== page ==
[0015] FIG. 3 demonstrates that platelets express CXCR4, the SDF-1 receptor. Flow cytometry analysis was conducted on platelets using a CXCR4 monoclonal antibody (MAB 173) (solid line) and the isotype matched control monoclonal antibody (dotted line) (n=2).

[0016] FIG. 4A and 4B illustrate the signaling pathway of SDF-1 mediated platelet aggregation. FIG. 4A illustrates that SDF-1 induced platelet aggregation is mediated via the CXCR4 receptor. Anti-CXCR4 monoclonal antibody (12G5) blocked SDF-1 mediated platelet aggregation. Platelets were incubated for 1 minute with anti-CXCR4 mAb (10 μg/ml), or an isotype matched control mAb prior to the addition of SDF-1α 80 ng/ml (2 donors, n=3). FIG. 4B illustrates that the aggregatory effect of SDF-1α (80 ng/ml) on platelets was blocked by a 30 minute preincubation with pertussis toxin (1.7 nM, 2 donors, n=2).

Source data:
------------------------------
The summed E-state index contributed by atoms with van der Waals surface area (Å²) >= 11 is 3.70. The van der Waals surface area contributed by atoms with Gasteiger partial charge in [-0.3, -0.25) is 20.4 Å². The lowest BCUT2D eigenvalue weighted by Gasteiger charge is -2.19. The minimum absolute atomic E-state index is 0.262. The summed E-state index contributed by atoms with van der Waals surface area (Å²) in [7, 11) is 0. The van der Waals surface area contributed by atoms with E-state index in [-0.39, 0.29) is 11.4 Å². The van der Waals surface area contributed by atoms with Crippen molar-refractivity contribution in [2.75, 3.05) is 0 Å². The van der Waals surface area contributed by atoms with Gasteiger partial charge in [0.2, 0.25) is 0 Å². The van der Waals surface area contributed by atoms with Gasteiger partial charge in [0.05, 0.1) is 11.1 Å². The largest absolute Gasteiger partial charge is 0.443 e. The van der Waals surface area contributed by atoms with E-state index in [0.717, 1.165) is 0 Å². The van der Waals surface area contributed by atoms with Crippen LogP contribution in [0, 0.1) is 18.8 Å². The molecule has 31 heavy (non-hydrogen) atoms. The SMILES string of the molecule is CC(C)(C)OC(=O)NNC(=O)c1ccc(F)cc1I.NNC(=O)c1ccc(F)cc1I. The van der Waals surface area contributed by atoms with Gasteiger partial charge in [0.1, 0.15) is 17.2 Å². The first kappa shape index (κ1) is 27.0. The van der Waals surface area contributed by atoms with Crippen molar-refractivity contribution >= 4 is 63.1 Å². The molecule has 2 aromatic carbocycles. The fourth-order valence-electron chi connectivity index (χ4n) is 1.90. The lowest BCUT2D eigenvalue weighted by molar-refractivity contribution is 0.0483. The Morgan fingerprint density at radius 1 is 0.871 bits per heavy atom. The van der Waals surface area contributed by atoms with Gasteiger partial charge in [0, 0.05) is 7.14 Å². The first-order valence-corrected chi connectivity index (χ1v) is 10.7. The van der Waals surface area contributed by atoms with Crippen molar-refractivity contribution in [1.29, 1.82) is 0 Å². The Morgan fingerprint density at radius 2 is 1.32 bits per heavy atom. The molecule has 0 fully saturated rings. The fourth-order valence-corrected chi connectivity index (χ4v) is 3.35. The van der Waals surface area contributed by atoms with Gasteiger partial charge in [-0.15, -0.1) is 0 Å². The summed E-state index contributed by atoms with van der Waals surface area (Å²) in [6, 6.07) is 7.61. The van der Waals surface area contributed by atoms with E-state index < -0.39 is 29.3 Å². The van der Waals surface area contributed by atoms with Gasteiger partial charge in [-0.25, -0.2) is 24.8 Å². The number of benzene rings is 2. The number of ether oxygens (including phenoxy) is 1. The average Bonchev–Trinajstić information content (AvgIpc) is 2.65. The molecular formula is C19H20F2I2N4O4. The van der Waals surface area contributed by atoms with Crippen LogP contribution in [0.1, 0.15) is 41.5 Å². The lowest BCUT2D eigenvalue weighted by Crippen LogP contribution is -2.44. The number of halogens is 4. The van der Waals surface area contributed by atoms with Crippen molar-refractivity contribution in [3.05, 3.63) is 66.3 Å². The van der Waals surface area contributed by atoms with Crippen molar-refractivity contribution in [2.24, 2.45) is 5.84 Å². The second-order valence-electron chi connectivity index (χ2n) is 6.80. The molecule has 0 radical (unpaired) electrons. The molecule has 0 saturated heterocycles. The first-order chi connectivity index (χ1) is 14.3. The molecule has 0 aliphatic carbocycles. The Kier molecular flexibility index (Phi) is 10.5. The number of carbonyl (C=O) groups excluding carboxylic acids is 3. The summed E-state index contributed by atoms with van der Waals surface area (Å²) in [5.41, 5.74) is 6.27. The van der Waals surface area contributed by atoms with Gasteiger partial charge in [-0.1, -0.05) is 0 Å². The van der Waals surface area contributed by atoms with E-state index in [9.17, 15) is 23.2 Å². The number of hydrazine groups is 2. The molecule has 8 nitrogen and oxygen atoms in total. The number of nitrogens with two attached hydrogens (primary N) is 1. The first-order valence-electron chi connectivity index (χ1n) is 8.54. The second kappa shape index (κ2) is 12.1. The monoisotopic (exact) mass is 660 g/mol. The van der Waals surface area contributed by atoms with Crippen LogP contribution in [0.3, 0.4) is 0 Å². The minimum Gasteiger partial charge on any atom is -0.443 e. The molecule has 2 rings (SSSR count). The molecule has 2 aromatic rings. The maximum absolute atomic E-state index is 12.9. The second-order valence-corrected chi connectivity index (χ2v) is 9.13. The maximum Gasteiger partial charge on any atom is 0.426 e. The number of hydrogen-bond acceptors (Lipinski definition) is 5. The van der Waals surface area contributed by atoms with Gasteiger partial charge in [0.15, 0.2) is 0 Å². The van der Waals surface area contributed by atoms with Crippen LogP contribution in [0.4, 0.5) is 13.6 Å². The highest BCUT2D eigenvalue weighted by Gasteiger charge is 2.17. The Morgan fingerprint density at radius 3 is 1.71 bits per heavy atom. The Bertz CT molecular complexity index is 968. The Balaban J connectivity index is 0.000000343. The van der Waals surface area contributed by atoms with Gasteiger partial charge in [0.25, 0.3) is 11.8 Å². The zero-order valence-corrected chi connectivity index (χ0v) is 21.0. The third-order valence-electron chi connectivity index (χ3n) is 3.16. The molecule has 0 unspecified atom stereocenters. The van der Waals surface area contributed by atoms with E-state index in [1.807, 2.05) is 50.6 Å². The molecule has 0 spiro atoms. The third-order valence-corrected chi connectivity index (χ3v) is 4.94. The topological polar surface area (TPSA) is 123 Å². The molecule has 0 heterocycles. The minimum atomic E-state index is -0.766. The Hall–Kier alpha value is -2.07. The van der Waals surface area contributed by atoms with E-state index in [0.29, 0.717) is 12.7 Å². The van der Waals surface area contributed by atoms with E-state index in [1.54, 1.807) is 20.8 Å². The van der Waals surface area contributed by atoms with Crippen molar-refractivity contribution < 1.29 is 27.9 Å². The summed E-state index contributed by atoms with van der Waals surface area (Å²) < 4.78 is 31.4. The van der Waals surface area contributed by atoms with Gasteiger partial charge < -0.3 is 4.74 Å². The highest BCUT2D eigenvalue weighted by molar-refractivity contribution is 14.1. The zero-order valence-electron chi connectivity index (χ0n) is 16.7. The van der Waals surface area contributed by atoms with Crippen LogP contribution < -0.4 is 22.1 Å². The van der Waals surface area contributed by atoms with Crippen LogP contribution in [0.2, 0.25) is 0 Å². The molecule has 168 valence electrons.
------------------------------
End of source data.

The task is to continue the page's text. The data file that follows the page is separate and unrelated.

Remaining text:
[0017] FIG. 5A shows the inhibitory effect of aspirin (1 mM, 2 donors, n=2). FIG. 5B shows the inhibitory effect of genestein (200 μM, 3 donors, n=3). Platelets were incubated with genestein or vehicle for 5 minutes before addition of SDF-1. FIG. 5C shows the inhibitory effect of wortmannin (20 μM, 3 donors, n=3).

[0018] FIG. 6 illustrates that SDF-1 protein is expressed in human atherosclerotic plaques. Western blot analysis of 4 carotid artery plaques and 3 normal arteries all isolated from different individuals showing increased expression of SDF-1 in atherosclerotic plaques compared to normal vessels. rSDF-1 is recombinant human SDF-1α. The arrow indicates the position of SDF-1. The molecular weight in kDa is indicated on the left of the blot.